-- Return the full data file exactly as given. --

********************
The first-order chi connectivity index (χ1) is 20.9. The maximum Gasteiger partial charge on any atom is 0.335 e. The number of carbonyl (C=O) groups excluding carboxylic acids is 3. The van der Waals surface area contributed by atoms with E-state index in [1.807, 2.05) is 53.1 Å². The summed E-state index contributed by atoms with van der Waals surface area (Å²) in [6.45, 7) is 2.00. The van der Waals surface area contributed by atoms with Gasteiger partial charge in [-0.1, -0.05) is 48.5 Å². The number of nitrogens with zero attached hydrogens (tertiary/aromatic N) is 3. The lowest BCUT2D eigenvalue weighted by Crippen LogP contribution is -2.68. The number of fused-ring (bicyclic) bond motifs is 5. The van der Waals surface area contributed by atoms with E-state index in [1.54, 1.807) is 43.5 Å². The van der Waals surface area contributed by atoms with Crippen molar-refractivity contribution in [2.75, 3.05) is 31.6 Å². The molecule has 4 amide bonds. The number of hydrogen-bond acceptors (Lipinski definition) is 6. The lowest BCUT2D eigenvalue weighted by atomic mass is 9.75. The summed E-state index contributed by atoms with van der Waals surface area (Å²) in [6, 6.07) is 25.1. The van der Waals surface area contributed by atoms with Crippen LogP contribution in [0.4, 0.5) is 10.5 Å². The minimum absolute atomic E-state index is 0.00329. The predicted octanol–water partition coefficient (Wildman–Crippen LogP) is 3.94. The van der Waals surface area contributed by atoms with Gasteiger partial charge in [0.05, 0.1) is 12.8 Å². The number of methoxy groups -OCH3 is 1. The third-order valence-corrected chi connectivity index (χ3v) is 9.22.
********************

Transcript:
The first-order chi connectivity index (χ1) is 20.9. The maximum Gasteiger partial charge on any atom is 0.335 e. The number of carbonyl (C=O) groups excluding carboxylic acids is 3. The van der Waals surface area contributed by atoms with E-state index in [1.807, 2.05) is 53.1 Å². The summed E-state index contributed by atoms with van der Waals surface area (Å²) in [6.45, 7) is 2.00. The van der Waals surface area contributed by atoms with Gasteiger partial charge in [-0.1, -0.05) is 48.5 Å². The number of nitrogens with zero attached hydrogens (tertiary/aromatic N) is 3. The lowest BCUT2D eigenvalue weighted by Crippen LogP contribution is -2.68. The number of fused-ring (bicyclic) bond motifs is 5. The van der Waals surface area contributed by atoms with E-state index in [1.54, 1.807) is 43.5 Å². The van der Waals surface area contributed by atoms with Crippen molar-refractivity contribution in [2.75, 3.05) is 31.6 Å². The molecule has 4 amide bonds. The number of hydrogen-bond acceptors (Lipinski definition) is 6. The lowest BCUT2D eigenvalue weighted by atomic mass is 9.75. The summed E-state index contributed by atoms with van der Waals surface area (Å²) in [6, 6.07) is 25.1. The van der Waals surface area contributed by atoms with Crippen LogP contribution in [0.4, 0.5) is 10.5 Å². The minimum absolute atomic E-state index is 0.00329. The predicted octanol–water partition coefficient (Wildman–Crippen LogP) is 3.94. The van der Waals surface area contributed by atoms with Gasteiger partial charge in [0.05, 0.1) is 12.8 Å². The number of methoxy groups -OCH3 is 1. The third-order valence-corrected chi connectivity index (χ3v) is 9.22.